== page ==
Exploiting soil microbes to fight potato late blight

2 minute read

Natural organisms found in soil and their use as novel fungicides, is being explored in a new project to help farmers overcome potato late blight.

The work centres on utilising the latest cutting-edge technology to analyse soil microbiomes – the complex interaction of billions of microbial organisms found within soil. The aim is to identify bacteria with fungicidal properties against the cause of blight, phytophthora infestans, with a view to harvesting the active compounds.

Discovery of such novel solutions with new modes of action could significantly improve crop disease management, provide growers with alternative plant protection tools, and support a sustainable approach to soil management.

The 18-month feasibility study is being led by London-based biotechnology company, Bactobio, supported by Agri-Tech Innovation Centre, Crop Health and Protection (CHAP).

Dr Mark Wilkinson, chief scientific officer at Bactobio, said: “Providing growers with additional support in the fight against potato late blight is essential, as this disease is a major UK crop threat causing annual losses of up to £0.8bn.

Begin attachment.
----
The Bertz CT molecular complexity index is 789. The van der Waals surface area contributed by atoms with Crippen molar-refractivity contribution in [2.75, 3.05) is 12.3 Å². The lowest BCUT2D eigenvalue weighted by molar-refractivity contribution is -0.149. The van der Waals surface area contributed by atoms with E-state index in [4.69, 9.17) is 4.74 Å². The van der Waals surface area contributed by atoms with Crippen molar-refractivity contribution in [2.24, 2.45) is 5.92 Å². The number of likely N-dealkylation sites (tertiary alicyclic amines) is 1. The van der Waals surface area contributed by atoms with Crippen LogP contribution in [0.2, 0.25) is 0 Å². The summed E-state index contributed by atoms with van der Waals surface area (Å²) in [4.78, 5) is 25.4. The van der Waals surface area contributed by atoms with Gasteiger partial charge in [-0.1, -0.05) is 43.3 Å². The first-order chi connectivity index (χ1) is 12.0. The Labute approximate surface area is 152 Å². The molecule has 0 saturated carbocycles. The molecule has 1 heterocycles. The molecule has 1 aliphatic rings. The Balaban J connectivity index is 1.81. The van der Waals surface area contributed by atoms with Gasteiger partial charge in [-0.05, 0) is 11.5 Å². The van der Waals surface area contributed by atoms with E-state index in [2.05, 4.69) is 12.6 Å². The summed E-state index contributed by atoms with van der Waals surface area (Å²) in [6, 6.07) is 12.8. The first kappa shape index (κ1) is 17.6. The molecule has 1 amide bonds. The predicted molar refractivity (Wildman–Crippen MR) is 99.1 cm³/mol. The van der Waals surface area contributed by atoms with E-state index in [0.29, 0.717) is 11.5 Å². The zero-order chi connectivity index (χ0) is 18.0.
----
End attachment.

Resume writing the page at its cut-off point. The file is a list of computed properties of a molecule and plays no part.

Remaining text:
“To address this, we’ll use our innovative Bacterial Community Cultivation platform (BACCU), which harnesses next generation sequencing, synthetic biology and machine learning approaches.

“Our platform was designed to discovery novel antibiotic solutions, but here we’re extending its application to analyse soil microbiomes from 10 UK potato farms, with the aim of identifying five novel bacterially-derived fungicides.”

To manage late blight, potato crops currently receive more fungicide treatments than any other major arable crop, costing farmers around £50m per year in pesticide costs. Aside from financial implications, this also contributes to widespread resistance issues and environmental impact.

Richard Glass (pictured above), innovation sector lead at CHAP, said: “Current economic and environmental pressures pose high burdens for British potato growers, but here we plan to exploit a rich bioresource of unexplored bacteria, to discover new naturally-derived fungicides.

“Not only will this provide sustainable control options that help to safeguard the UK potato industry, but it also aligns with the UK Plant Science Research Strategy to develop better, greener soil management practices.”

Source: The Scottish Farmer

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